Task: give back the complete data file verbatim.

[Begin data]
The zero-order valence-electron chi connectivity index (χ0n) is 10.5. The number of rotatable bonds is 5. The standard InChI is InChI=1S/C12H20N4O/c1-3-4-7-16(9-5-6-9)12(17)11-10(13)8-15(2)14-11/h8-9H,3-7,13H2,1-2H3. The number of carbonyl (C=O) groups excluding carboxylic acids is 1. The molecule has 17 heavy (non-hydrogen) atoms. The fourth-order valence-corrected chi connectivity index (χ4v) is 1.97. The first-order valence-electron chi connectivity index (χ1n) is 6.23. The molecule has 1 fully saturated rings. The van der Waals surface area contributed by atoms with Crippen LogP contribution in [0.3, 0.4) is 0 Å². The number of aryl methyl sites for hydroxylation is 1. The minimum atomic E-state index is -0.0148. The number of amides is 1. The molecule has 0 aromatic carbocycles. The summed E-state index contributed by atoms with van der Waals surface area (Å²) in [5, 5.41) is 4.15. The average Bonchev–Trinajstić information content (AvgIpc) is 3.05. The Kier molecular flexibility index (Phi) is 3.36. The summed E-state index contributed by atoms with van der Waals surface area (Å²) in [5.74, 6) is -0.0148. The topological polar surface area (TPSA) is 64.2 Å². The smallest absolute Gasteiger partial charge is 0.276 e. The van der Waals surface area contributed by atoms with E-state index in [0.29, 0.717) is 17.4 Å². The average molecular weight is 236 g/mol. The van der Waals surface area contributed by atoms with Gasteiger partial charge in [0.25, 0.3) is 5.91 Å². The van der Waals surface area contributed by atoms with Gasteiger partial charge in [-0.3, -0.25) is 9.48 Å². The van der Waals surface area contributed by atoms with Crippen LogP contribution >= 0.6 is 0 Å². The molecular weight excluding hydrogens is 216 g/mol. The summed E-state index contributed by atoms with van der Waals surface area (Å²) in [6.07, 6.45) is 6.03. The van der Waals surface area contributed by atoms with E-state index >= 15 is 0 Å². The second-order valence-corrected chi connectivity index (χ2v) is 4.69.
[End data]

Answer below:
The zero-order valence-electron chi connectivity index (χ0n) is 10.5. The number of rotatable bonds is 5. The standard InChI is InChI=1S/C12H20N4O/c1-3-4-7-16(9-5-6-9)12(17)11-10(13)8-15(2)14-11/h8-9H,3-7,13H2,1-2H3. The number of carbonyl (C=O) groups excluding carboxylic acids is 1. The molecule has 17 heavy (non-hydrogen) atoms. The fourth-order valence-corrected chi connectivity index (χ4v) is 1.97. The first-order valence-electron chi connectivity index (χ1n) is 6.23. The molecule has 1 fully saturated rings. The van der Waals surface area contributed by atoms with Crippen LogP contribution in [0.3, 0.4) is 0 Å². The number of aryl methyl sites for hydroxylation is 1. The minimum atomic E-state index is -0.0148. The number of amides is 1. The molecule has 0 aromatic carbocycles. The summed E-state index contributed by atoms with van der Waals surface area (Å²) in [5, 5.41) is 4.15. The average Bonchev–Trinajstić information content (AvgIpc) is 3.05. The Kier molecular flexibility index (Phi) is 3.36. The summed E-state index contributed by atoms with van der Waals surface area (Å²) in [5.74, 6) is -0.0148. The topological polar surface area (TPSA) is 64.2 Å². The smallest absolute Gasteiger partial charge is 0.276 e. The van der Waals surface area contributed by atoms with E-state index in [0.29, 0.717) is 17.4 Å². The average molecular weight is 236 g/mol. The van der Waals surface area contributed by atoms with Gasteiger partial charge in [0.25, 0.3) is 5.91 Å². The van der Waals surface area contributed by atoms with Gasteiger partial charge in [-0.3, -0.25) is 9.48 Å². The van der Waals surface area contributed by atoms with Crippen LogP contribution >= 0.6 is 0 Å². The molecular weight excluding hydrogens is 216 g/mol. The summed E-state index contributed by atoms with van der Waals surface area (Å²) in [6.07, 6.45) is 6.03. The van der Waals surface area contributed by atoms with E-state index >= 15 is 0 Å². The second-order valence-corrected chi connectivity index (χ2v) is 4.69.